The city of Pittsburgh’s Bureau of Police is modernizing how it records and reports crime data and will switch over to using the National Incident Based Reporting System (NIBRS).
NIBRS is the law enforcement community’s standard for quantifying crime. It replaces the Uniform Crime Reporting (UCR) method, which was formally discontinued in 2021.
The Pittsburgh Bureau of Police said that the public should be aware of key differences between the two reporting methods. They said that the differences will result in crime statistics that initially appear to be higher than usual, due to the specificity of the information gathered using the NIBRS system.
Some of the key differences between the two reporting methods are:
- Changes in offenses – Both NIBRS and UCR collect data on “crimes against persons” and “crimes against property” for offenses such as homicide, aggravated assault, rape, robbery, burglary, arson, auto theft, and others. Unlike UCR, NIBRS also documents the additional category of “crimes against society” which do not involve an injured party or piece of property. These would include prohibitions against certain types of activity such as drugs, gambling, pornography, prostitution, and weapons law violations. NIBRS also documents offenses such as animal cruelty, extortion, and identity theft.
- Seriousness of offenses – NIBRS tends to show higher figures than UCR due to the manner in which offenses are counted. UCR data recognizes the most serious offense committed during an incident, whereas NIBRS essentially eliminates the “hierarchy” of offenses, as officers can collect data on up to 10 criminal offenses within an incident.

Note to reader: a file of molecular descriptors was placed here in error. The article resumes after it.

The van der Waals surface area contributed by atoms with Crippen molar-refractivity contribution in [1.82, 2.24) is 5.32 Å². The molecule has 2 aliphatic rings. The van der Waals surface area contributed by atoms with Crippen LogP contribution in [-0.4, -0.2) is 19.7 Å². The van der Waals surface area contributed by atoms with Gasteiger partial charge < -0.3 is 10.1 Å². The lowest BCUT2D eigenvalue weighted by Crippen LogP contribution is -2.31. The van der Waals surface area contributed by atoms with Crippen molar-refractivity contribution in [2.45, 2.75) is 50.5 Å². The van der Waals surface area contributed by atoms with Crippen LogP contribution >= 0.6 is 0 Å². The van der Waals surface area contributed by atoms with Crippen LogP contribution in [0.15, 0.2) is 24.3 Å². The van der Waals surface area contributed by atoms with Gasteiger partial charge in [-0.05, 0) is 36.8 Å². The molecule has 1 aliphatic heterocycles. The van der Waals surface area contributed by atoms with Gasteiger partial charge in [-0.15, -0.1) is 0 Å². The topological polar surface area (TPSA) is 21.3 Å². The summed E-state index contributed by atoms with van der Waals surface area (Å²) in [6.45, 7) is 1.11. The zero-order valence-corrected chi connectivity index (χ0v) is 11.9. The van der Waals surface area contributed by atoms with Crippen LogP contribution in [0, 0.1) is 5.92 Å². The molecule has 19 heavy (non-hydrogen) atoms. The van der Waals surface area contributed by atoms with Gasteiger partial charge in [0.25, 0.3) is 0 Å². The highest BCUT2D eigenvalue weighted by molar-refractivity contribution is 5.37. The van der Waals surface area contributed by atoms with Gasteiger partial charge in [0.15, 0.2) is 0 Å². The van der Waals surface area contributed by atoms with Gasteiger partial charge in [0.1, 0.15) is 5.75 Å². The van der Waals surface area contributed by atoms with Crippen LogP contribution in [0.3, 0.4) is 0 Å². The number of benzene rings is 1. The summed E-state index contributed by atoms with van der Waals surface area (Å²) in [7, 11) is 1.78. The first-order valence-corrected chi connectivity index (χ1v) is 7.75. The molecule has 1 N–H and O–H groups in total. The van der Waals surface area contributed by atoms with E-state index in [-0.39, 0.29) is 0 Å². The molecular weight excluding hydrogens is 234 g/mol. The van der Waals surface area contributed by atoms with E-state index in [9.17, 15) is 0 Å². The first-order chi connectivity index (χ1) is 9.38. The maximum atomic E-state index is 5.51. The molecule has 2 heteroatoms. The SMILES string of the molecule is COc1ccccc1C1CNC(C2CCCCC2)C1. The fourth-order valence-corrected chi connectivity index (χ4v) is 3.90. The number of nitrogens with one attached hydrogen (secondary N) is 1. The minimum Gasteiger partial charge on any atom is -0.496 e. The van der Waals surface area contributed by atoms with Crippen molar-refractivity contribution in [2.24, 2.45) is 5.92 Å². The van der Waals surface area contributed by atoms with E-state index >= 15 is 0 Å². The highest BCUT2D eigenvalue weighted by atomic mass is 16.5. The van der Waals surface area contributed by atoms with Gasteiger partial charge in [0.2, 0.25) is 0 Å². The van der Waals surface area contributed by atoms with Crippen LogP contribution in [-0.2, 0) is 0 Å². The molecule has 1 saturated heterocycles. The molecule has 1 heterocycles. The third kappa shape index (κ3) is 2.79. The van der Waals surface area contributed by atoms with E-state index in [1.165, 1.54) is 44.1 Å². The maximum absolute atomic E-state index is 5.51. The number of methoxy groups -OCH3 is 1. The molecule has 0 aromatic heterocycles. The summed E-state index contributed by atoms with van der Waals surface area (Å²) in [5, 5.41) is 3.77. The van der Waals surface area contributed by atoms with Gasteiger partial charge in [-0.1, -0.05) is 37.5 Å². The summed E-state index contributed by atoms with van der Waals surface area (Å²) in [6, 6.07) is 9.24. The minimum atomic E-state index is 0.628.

- Changes in crime classification – Under the old UCR system, offenses are categorized as Part I (serious crimes against persons and property) and Part II (all other non-miscellaneous offenses). These will be replaced by Group A and Group B offenses under NIBRS. Group A is comprised of more than 20 indexed crime categories, as opposed to the eight indexed offenses in the UCR. Officers will have to determine which category an offense belongs to in order to determine whether an arrest report or an incident report will be required. Under UCR, attempted crimes are reported as crime. The new NIBRS system focuses on whether the crime was attempted or completed.
“With a great deal of assistance from our partners in Allegheny County, as well as help from other police agencies that are currently using the system, the team has worked to meet the more specific needs of the Pittsburgh Police through data input, design, and focused outputs,” said Pittsburgh Police Acting Commander of Administration Patrick Fosnaught.
“The new system will provide better data collection, upgraded functionality, improved performance, and enhanced search and investigative capabilities. All of these will allow officers to focus on police-related tasks, rather than spending valuable time on data entry and outdated processes,” he said.